It follows that the brand management logic has to be reconsidered considering that the brand is a concept to be seen from the perspective of collaborative processes and co-creation between the firm and its numerous stakeholders and that the brand value is not confined to the one created for—and perceived by—the consumers, but it stretches to the brand value created for—and perceived by—all the stakeholders. Starting from these assumptions, the brand is a concept that parts from the product or the service [21] and takes the form of a social process resulting from the interaction with stakeholders [6]; the brand goes beyond its association with products or services and survives them through its relational, expressive, and social meanings [22].

3. Brand management beyond product

Recently, one of the most significant conceptual passages in literature and in practice of brand management has been the success of service dominant (S-D) paradigm. Really, it is a paradigm that was born at first in the marketing subject in general, and then, it has been investigated and applied to the specific field of brand management.

The S-D Paradigm has been conceptualized by Vargo and Lusch in the early 2000s [23]; in their work “Evolving to a new dominant logic for marketing” in 2004, the authors underline the way the traditional paradigm of good-centered and customer-focused marketing was not suitable in presence of the achievement of services as driver of value creation anymore; in particular, in the era of intangible resources and services economy of the last two decades, the market exchange had become something more complex than a transaction between firm and customers of goods created by the firm. In this obsolete logic that the authors defined “Goods-Dominant” (G-D) [23], firms produced value incorporated in goods. Consumers were exogenous from the process of the value creation, and they were passive subjects, simple target of the value created by the firm. The exchange object between firm and customers were the goods and services created during the productive processes managed by the firm, under the control of the firm and the value of those goods and services materialized in the commercial transaction.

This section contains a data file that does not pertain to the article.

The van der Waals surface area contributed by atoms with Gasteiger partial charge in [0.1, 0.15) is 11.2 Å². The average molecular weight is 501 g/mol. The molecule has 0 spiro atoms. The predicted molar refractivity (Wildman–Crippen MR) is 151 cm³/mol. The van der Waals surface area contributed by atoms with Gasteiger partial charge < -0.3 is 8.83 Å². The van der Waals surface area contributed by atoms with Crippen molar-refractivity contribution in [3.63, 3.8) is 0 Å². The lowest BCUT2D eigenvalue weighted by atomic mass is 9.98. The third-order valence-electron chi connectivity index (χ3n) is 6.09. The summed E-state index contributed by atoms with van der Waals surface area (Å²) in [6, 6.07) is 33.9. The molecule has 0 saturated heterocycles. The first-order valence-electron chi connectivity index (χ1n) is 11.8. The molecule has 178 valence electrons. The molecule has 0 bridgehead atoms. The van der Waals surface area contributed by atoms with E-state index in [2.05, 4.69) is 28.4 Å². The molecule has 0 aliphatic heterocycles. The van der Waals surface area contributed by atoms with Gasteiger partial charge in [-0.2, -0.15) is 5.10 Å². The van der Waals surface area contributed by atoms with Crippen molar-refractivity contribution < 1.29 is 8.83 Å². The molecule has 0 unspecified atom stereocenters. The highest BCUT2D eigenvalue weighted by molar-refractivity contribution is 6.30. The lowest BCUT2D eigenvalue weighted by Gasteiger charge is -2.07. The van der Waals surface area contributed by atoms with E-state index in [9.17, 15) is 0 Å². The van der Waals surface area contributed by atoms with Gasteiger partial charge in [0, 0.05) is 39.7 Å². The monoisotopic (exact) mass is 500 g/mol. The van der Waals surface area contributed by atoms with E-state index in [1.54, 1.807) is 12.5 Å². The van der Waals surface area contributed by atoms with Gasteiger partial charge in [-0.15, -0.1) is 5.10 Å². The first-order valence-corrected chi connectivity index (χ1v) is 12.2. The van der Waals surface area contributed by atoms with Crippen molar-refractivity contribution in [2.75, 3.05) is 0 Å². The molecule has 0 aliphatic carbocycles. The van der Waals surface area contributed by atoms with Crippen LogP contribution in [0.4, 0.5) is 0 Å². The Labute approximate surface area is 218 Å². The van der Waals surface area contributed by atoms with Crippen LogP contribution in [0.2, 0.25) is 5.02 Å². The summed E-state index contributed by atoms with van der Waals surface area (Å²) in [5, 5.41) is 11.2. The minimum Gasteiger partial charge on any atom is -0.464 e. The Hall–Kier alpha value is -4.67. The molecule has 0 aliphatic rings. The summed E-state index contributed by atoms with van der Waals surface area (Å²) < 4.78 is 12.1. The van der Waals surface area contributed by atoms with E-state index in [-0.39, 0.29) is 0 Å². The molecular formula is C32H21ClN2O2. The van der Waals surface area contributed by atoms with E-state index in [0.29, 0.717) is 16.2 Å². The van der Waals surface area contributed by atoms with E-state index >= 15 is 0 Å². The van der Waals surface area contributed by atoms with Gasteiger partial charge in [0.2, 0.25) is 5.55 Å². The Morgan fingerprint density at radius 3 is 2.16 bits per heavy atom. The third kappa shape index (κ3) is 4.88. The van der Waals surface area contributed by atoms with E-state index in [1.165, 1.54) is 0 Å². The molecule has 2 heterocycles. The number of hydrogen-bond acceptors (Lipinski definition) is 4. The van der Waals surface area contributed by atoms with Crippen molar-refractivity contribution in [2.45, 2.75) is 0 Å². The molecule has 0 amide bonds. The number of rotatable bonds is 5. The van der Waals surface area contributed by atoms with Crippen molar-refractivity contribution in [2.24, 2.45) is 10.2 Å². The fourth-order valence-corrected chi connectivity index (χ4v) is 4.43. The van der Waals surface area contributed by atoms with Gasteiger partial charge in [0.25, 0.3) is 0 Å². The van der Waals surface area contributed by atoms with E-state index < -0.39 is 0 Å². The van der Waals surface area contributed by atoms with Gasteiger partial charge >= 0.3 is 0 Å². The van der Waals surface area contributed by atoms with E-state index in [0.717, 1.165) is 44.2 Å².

This logic underestimated both the role of integrative services and complementary to the basic good/services in the perception by the consumers of the value received as a whole by the firm and the participation of the customers to the creation itself of that value through the consumer processes (value in use). In case of the business-to-business sector, this participation was more intense as related not only to the consumer processes but also to the design and realization ones.

In the era of immateriality and services, the market exchange between firm and customer is seen as a mutual exchange of intangible resources, knowledge, and skills, and so it is defined as a “service for service” exchange [24]. Therefore, between the late 1990s and the early 2000s, many marketing concepts and managerial criteria have been affected by new partnership-based and network-based perspectives [2527], having modified the traditional interpretation of the processes of creation and exchange of value. Therefore, Vargo and Lusch [23] conceptualized the new service-dominant logic (S-D) as a substitute for the G-D logic, which became more and more insufficient for the comprehension of the logics of the value creation and of the factors determining the achievement of competitive advantages.

The service-dominant logic is based on the assumption that at the core of the exchange relationship between firm and markets, there are “services” and not simple outputs of productive processes as “goods or services.” Therefore, the market exchange is seen as a collaboration process between firm and customers, where customers take an endogenous position during the process being involved in the creation of value and not just target of it. Using the S-D logic, the vision of the unilateral creation of value by the firm with the consumers as target and users of this value is passed by the adoption of a vision of co-creation of value through collaborative processes and a mutual exchange of services (knowledge and skills) between firm and customer. But there is something more in the S-D logic that the exchange whose protagonist is that the firm does not occur just with its consumers but with all the stakeholders, the firm interacts with more or less directly and more or less intense [28]. Therefore, it can be considered not a value-in use referred just to consumers but a value-in-context to include multiple stakeholders and multiple markets in the concept of created value.